‘Get ready to dance’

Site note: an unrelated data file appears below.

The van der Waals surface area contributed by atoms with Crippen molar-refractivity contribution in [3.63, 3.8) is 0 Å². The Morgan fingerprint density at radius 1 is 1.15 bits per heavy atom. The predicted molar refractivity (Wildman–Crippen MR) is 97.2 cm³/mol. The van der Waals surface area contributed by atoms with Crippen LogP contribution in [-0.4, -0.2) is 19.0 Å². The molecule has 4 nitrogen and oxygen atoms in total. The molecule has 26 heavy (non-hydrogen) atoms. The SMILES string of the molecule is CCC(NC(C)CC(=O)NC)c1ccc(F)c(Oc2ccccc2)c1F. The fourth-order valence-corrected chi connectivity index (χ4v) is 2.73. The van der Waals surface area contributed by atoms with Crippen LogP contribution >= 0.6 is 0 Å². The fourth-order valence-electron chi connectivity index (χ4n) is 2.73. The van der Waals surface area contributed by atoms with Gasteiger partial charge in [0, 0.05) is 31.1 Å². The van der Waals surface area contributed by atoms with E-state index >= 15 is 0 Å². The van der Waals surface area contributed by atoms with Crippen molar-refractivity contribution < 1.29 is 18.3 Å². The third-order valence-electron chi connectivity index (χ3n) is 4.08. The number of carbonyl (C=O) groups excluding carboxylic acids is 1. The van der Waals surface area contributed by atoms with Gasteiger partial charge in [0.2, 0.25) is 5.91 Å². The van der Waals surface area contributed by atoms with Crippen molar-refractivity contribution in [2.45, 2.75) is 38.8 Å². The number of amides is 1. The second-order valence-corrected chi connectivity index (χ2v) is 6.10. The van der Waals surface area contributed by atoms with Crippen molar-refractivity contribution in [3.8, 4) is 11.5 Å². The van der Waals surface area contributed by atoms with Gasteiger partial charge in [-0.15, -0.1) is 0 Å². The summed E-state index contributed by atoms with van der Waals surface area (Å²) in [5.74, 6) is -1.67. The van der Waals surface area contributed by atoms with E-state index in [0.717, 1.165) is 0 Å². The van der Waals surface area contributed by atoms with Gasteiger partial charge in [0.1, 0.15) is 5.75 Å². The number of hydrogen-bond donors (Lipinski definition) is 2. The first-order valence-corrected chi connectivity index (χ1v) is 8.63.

Galactic, that fresh fusion of funkiness, is going to rock the Belly Up tonight and Wednesday.”Get ready to dance,” bassist Robert Mercurio said by phone from San Diego. That’s not a surprising comment from Mercurio; New York Times music critic Jon Pareles called Galactic’s music “some of the most danceable on earth.”When the band first got together in New Orleans in 1994, it essentially was going after the sound funk legends the Meters minted. Galactic quickly went beyond that, releasing its first album in 1996. The group eventually built its own studio in the warehouse district of New Orleans so the bandmates could have as much time as they wanted to record. Many of their songs come out of improvisations in live shows and the notes they would make afterward.But a lot’s changed in recent times.”We lost our studio,” Mercurio said, referring to damage from Hurricane Katrina. “The building was condemned ’cause one of the walls fell down. That’s been tough trying to figure out a new studio situation.”But it hasn’t stopped the band from playing. In fact, Galactic’s first post-Katrina gig was in Aspen.”It was hard. It was a hard show to play,” he said. “It was sunny and beautiful, everyone was like ‘yeah.’ We were supposed to be the good-time funk band. We were blown away about what happened.”Everyone in the band suffered varying degrees of damage to his home or apartment. Keyboard player Rich Vogel basically lost everything; guitarist Jeff Raines lost only one window.”I’m in the middle, with roof damage, a fence … the list goes on,” Mercurio said. “Everyone is just so overwhelmed. It’s just really depressing to see this town you call your home and 80 percent of it is destroyed.”It’s not all bad news, however. “I’ve been playing around town with people and everyone is excited to go see music. They’re not taking it for granted as much,” he said. “People have fallen back in love with the city. Most people I talk to just couldn’t wait to get back. That’s definitely on the positive side.”Like many New Orleans residents, the members of Galactic are bouncing back – slowly. The band is working on a new album and hunting for a new studio space. The musicians are also finding some excitement in playing fully instrumental once again. Since the 2004 departure of vocalist Theryl “Houseman” DeClouet, the five-piece band has gone back to its roots. Drummer Stanton Moore and Mercurio hold down the rhythm section. Raines is on guitar, Vogel plays the Hammond B3 and keyboards, and Ben Ellman is on the sax. They mix it up as much as possible, with plenty of jazz, blues, funk and even a touch of Mercurio and Raines’ earliest passion, punk. “It’s an exciting challenge sometimes to get over on a crowd with no vocalist – you already have one notch against you,” Mercurio said. “We were always majority nonvocal. It wasn’t that much of a change for us. Two-thirds of the set were already instrumental. Now the show has more continuity, it has a more continual flow.”As for the band’s two-night stand in Aspen, Mercurio said Galactic is thrilled to be playing a smaller club. “… One of the nights is Valentine’s Day,” he said, “so bring your sweetheart.”Showtime for Galactic is 10:30 p.m. and doors open at 8:30 p.m. Tickets are $25.Joel Stonington’s e-mail address is firstname.lastname@example.org
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